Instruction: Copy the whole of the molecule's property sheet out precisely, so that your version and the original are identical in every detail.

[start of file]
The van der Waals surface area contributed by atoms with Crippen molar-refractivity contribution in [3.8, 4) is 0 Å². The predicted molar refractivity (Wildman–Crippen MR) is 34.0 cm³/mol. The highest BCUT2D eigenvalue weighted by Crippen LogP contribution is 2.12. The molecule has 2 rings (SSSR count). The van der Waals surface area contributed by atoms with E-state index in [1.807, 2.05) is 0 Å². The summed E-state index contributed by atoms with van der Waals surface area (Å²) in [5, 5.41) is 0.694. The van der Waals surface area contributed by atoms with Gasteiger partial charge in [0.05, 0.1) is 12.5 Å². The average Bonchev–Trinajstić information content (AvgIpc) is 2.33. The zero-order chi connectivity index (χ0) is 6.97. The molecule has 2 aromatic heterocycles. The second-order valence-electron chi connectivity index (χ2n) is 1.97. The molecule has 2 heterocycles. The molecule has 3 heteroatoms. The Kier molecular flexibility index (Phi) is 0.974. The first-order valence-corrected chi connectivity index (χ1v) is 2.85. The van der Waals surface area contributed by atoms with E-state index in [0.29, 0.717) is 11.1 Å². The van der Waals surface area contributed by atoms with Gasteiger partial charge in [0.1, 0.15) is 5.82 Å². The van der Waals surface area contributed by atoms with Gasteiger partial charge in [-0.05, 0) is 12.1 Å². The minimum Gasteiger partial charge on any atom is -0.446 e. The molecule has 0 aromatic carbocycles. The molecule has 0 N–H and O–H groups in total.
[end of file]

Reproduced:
The van der Waals surface area contributed by atoms with Crippen molar-refractivity contribution in [3.8, 4) is 0 Å². The predicted molar refractivity (Wildman–Crippen MR) is 34.0 cm³/mol. The highest BCUT2D eigenvalue weighted by Crippen LogP contribution is 2.12. The molecule has 2 rings (SSSR count). The van der Waals surface area contributed by atoms with E-state index in [1.807, 2.05) is 0 Å². The summed E-state index contributed by atoms with van der Waals surface area (Å²) in [5, 5.41) is 0.694. The van der Waals surface area contributed by atoms with Gasteiger partial charge in [0.05, 0.1) is 12.5 Å². The average Bonchev–Trinajstić information content (AvgIpc) is 2.33. The zero-order chi connectivity index (χ0) is 6.97. The molecule has 2 aromatic heterocycles. The second-order valence-electron chi connectivity index (χ2n) is 1.97. The molecule has 2 heterocycles. The molecule has 3 heteroatoms. The Kier molecular flexibility index (Phi) is 0.974. The first-order valence-corrected chi connectivity index (χ1v) is 2.85. The van der Waals surface area contributed by atoms with E-state index in [0.29, 0.717) is 11.1 Å². The van der Waals surface area contributed by atoms with Gasteiger partial charge in [0.1, 0.15) is 5.82 Å². The van der Waals surface area contributed by atoms with Gasteiger partial charge in [-0.05, 0) is 12.1 Å². The minimum Gasteiger partial charge on any atom is -0.446 e. The molecule has 0 aromatic carbocycles. The molecule has 0 N–H and O–H groups in total.